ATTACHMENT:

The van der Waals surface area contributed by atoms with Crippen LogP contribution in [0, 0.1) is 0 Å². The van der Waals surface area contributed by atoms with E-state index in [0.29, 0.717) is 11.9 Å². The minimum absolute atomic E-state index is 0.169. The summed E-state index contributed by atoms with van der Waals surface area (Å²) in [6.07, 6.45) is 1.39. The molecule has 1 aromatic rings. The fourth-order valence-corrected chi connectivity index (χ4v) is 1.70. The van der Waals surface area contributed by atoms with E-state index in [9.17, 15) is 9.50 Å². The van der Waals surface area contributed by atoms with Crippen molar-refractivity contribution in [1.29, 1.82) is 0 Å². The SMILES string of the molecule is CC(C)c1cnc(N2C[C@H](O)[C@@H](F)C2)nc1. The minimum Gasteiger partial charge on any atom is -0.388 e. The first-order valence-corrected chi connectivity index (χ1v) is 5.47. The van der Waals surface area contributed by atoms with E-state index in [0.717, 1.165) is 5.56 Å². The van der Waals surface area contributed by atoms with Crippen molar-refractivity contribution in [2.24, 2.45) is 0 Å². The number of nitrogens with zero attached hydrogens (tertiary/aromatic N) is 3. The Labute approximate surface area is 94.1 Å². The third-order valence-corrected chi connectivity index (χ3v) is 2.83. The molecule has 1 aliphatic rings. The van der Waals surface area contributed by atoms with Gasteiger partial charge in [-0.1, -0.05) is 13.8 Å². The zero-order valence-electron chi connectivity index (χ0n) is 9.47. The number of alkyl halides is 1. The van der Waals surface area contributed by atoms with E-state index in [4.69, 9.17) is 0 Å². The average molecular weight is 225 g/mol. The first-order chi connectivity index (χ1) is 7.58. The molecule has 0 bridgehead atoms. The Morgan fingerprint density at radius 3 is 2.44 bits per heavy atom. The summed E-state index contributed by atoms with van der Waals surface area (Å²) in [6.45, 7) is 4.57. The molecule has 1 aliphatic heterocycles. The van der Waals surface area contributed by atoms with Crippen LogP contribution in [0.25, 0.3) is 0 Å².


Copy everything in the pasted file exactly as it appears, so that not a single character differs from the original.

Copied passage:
The van der Waals surface area contributed by atoms with Crippen LogP contribution in [0, 0.1) is 0 Å². The van der Waals surface area contributed by atoms with E-state index in [0.29, 0.717) is 11.9 Å². The minimum absolute atomic E-state index is 0.169. The summed E-state index contributed by atoms with van der Waals surface area (Å²) in [6.07, 6.45) is 1.39. The molecule has 1 aromatic rings. The fourth-order valence-corrected chi connectivity index (χ4v) is 1.70. The van der Waals surface area contributed by atoms with E-state index in [9.17, 15) is 9.50 Å². The van der Waals surface area contributed by atoms with Crippen molar-refractivity contribution in [1.29, 1.82) is 0 Å². The SMILES string of the molecule is CC(C)c1cnc(N2C[C@H](O)[C@@H](F)C2)nc1. The minimum Gasteiger partial charge on any atom is -0.388 e. The first-order valence-corrected chi connectivity index (χ1v) is 5.47. The van der Waals surface area contributed by atoms with E-state index in [0.717, 1.165) is 5.56 Å². The van der Waals surface area contributed by atoms with Crippen molar-refractivity contribution in [2.24, 2.45) is 0 Å². The number of nitrogens with zero attached hydrogens (tertiary/aromatic N) is 3. The Labute approximate surface area is 94.1 Å². The third-order valence-corrected chi connectivity index (χ3v) is 2.83. The molecule has 1 aliphatic rings. The van der Waals surface area contributed by atoms with Gasteiger partial charge in [-0.1, -0.05) is 13.8 Å². The zero-order valence-electron chi connectivity index (χ0n) is 9.47. The number of alkyl halides is 1. The van der Waals surface area contributed by atoms with E-state index in [4.69, 9.17) is 0 Å². The average molecular weight is 225 g/mol. The first-order chi connectivity index (χ1) is 7.58. The molecule has 0 bridgehead atoms. The Morgan fingerprint density at radius 3 is 2.44 bits per heavy atom. The summed E-state index contributed by atoms with van der Waals surface area (Å²) in [6.45, 7) is 4.57. The molecule has 1 aliphatic heterocycles. The van der Waals surface area contributed by atoms with Crippen LogP contribution in [0.25, 0.3) is 0 Å².